The Joint European Torus (JET) research facility is in OxfordshireEFDA JET

A few weeks ago, the government released a position paper on British science post-Brexit to a muted fanfare. Its conclusion seems fairly positive, affirming a commitment to “strengthening collaboration with European partners in science and innovation,” as well as working towards “UK and European prosperity”. It is an excellent sentiment, but good intentions do not make up for non-substantive plans. Although hand-waving references to ‘negotiations’ and ‘dialogues’ recur throughout, concrete proposals are broadly limited to stopgap measures. Much more progress is needed if British science is not to become a shadow of its former self. But as the clock ticks down to March 2019, this seems ever more unlikely.

Innovation is certainly one of Britain’s main strengths as a nation. For a country with only 4% of the world’s researchers, 15% of the world’s most highly-cited papers were written in the UK over the period 2008-14. Groups such as Scientists for Britain argue that this intellectual dominance would allow British science to thrive in a post-Brexit world. It is, however, dangerous to rest on one’s laurels, and looking into the details reveals a murkier vision of the future.

Take Euratom, for example, which the government has already committed to leaving. This agency, which co-ordinates nuclear research across the EU, is leading the quest for efficient nuclear fusion power at sites including the JET Laboratory in Oxfordshire. The position paper commits to fully funding the site for a year after Brexit, but what happens after 2020 is unclear. Results at JET are integral to the development of fusion energy, which has the potential to meet global energy demands with minimal environmental impact. Yet progress could see a severe setback if the government is unable to secure a smooth transition. With access both to nuclear materials and skilled scientists likely to become more restricted after Brexit, Britain’s negotiators face an immense task with potentially global repercussions.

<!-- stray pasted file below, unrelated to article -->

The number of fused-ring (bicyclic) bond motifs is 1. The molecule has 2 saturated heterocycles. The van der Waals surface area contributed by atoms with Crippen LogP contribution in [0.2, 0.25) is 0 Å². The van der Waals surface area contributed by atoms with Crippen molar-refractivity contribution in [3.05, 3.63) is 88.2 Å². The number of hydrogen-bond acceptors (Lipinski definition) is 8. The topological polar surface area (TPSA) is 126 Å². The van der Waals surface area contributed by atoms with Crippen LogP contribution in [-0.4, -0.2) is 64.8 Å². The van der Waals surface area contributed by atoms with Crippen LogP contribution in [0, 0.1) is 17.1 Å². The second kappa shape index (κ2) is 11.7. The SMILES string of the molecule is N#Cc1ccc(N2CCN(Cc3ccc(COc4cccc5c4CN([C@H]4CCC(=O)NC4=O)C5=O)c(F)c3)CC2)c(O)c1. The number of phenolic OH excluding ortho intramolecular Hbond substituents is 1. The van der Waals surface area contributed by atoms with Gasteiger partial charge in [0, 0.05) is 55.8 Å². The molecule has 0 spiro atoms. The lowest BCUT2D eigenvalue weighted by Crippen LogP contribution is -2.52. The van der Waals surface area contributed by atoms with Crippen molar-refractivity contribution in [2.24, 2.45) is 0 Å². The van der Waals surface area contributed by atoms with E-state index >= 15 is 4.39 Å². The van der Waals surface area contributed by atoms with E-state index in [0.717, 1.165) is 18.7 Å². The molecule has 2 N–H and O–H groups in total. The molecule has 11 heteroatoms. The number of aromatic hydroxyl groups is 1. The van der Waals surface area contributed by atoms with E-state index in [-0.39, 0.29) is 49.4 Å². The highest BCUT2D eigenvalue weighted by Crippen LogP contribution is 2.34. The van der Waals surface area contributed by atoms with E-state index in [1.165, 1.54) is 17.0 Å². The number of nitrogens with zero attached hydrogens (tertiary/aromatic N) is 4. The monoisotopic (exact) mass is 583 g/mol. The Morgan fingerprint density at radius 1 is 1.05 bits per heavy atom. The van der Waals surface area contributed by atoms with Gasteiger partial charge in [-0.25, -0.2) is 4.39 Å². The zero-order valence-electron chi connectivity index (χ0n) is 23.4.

More generally there is the case of Horizon 2020, an EU programme that provides nearly £70bn for scientific innovation across the member countries. Britain is a net beneficiary of EU investment to the tune of £3bn each year, with recipients including 318 teams at Cambridge alone. Following Brexit, Britain will, at best, be reduced to secondary membership: still required to pay in, while rescinding all ability to decide on the recipients, putting British research on the back foot. On the other hand, there is an increasingly plausible scenario in which we leave without this kind of deal. Although the government has guaranteed funding over the transitional period in such a situation, after a few years funding will all be subject to the vagaries of the Budget. Either outcome could seriously imperil the cutting-edge research currently being pursued in both Britain’s industries and its universities.

In the long term, it will be in research and development that Brexit’s effects will be most apparent. While it could take decades for its ultimate effects to transpire, it can be said even now that scientific progress thrives on collaboration and stability, not on confrontation and uncertainty; hostile, isolationist government positioning is more likely to bring about the latter than the former. Whatever one thinks about EU regulations, it must be remembered that the laws of science apply equally on either side of the Channel

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